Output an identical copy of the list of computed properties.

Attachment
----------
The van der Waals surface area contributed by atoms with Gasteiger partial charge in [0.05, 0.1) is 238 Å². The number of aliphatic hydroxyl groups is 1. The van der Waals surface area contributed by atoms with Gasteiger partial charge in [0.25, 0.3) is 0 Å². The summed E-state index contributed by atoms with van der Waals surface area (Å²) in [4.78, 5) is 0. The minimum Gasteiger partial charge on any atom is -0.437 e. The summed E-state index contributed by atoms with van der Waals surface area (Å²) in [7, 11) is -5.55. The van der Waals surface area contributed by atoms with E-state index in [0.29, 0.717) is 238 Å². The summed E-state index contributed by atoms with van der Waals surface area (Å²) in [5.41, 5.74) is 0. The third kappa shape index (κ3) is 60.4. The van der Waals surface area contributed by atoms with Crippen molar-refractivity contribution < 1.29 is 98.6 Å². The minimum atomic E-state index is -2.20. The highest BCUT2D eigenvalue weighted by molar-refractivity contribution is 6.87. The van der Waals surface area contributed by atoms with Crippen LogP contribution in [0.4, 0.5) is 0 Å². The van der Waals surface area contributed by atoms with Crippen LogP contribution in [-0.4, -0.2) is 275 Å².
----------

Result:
The van der Waals surface area contributed by atoms with Gasteiger partial charge in [0.05, 0.1) is 238 Å². The number of aliphatic hydroxyl groups is 1. The van der Waals surface area contributed by atoms with Gasteiger partial charge in [0.25, 0.3) is 0 Å². The summed E-state index contributed by atoms with van der Waals surface area (Å²) in [4.78, 5) is 0. The minimum Gasteiger partial charge on any atom is -0.437 e. The summed E-state index contributed by atoms with van der Waals surface area (Å²) in [7, 11) is -5.55. The van der Waals surface area contributed by atoms with E-state index in [0.29, 0.717) is 238 Å². The summed E-state index contributed by atoms with van der Waals surface area (Å²) in [5.41, 5.74) is 0. The third kappa shape index (κ3) is 60.4. The van der Waals surface area contributed by atoms with Crippen molar-refractivity contribution < 1.29 is 98.6 Å². The minimum atomic E-state index is -2.20. The highest BCUT2D eigenvalue weighted by molar-refractivity contribution is 6.87. The van der Waals surface area contributed by atoms with Crippen LogP contribution in [0.4, 0.5) is 0 Å². The van der Waals surface area contributed by atoms with Crippen LogP contribution in [-0.4, -0.2) is 275 Å².